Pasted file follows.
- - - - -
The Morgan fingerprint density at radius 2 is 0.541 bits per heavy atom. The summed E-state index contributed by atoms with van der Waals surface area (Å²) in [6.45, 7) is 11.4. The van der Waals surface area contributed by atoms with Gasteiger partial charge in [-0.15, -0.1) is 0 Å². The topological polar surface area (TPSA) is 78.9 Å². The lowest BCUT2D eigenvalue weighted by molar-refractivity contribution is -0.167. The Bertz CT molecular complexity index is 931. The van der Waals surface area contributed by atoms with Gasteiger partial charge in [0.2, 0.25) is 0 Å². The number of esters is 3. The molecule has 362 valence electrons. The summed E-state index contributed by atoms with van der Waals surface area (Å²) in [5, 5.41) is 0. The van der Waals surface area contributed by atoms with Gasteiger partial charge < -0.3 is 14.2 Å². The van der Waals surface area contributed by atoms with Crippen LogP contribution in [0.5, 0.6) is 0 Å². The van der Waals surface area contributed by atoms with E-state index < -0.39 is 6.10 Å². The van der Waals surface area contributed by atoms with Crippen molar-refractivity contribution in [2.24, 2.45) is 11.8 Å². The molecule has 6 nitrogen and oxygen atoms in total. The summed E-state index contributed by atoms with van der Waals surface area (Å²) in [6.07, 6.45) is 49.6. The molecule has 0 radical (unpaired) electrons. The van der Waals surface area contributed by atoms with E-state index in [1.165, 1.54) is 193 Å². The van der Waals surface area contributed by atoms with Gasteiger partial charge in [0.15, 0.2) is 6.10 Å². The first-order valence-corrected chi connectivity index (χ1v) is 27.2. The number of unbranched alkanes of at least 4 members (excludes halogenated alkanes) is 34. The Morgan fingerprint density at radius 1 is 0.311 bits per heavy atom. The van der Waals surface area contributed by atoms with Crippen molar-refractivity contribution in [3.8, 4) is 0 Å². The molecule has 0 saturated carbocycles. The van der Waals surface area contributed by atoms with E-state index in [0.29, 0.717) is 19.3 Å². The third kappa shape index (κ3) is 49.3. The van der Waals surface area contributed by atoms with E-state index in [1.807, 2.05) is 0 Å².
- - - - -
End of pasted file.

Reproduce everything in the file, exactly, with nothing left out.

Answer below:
The Morgan fingerprint density at radius 2 is 0.541 bits per heavy atom. The summed E-state index contributed by atoms with van der Waals surface area (Å²) in [6.45, 7) is 11.4. The van der Waals surface area contributed by atoms with Gasteiger partial charge in [-0.15, -0.1) is 0 Å². The topological polar surface area (TPSA) is 78.9 Å². The lowest BCUT2D eigenvalue weighted by molar-refractivity contribution is -0.167. The Bertz CT molecular complexity index is 931. The van der Waals surface area contributed by atoms with Gasteiger partial charge in [0.2, 0.25) is 0 Å². The number of esters is 3. The molecule has 362 valence electrons. The summed E-state index contributed by atoms with van der Waals surface area (Å²) in [5, 5.41) is 0. The van der Waals surface area contributed by atoms with Gasteiger partial charge < -0.3 is 14.2 Å². The van der Waals surface area contributed by atoms with Crippen LogP contribution in [0.5, 0.6) is 0 Å². The van der Waals surface area contributed by atoms with E-state index < -0.39 is 6.10 Å². The van der Waals surface area contributed by atoms with Crippen molar-refractivity contribution in [2.24, 2.45) is 11.8 Å². The molecule has 6 nitrogen and oxygen atoms in total. The summed E-state index contributed by atoms with van der Waals surface area (Å²) in [6.07, 6.45) is 49.6. The molecule has 0 radical (unpaired) electrons. The van der Waals surface area contributed by atoms with E-state index in [1.165, 1.54) is 193 Å². The van der Waals surface area contributed by atoms with Gasteiger partial charge in [0.15, 0.2) is 6.10 Å². The first-order valence-corrected chi connectivity index (χ1v) is 27.2. The number of unbranched alkanes of at least 4 members (excludes halogenated alkanes) is 34. The Morgan fingerprint density at radius 1 is 0.311 bits per heavy atom. The van der Waals surface area contributed by atoms with Crippen molar-refractivity contribution in [3.8, 4) is 0 Å². The molecule has 0 saturated carbocycles. The van der Waals surface area contributed by atoms with E-state index in [0.29, 0.717) is 19.3 Å². The third kappa shape index (κ3) is 49.3. The van der Waals surface area contributed by atoms with E-state index in [1.807, 2.05) is 0 Å².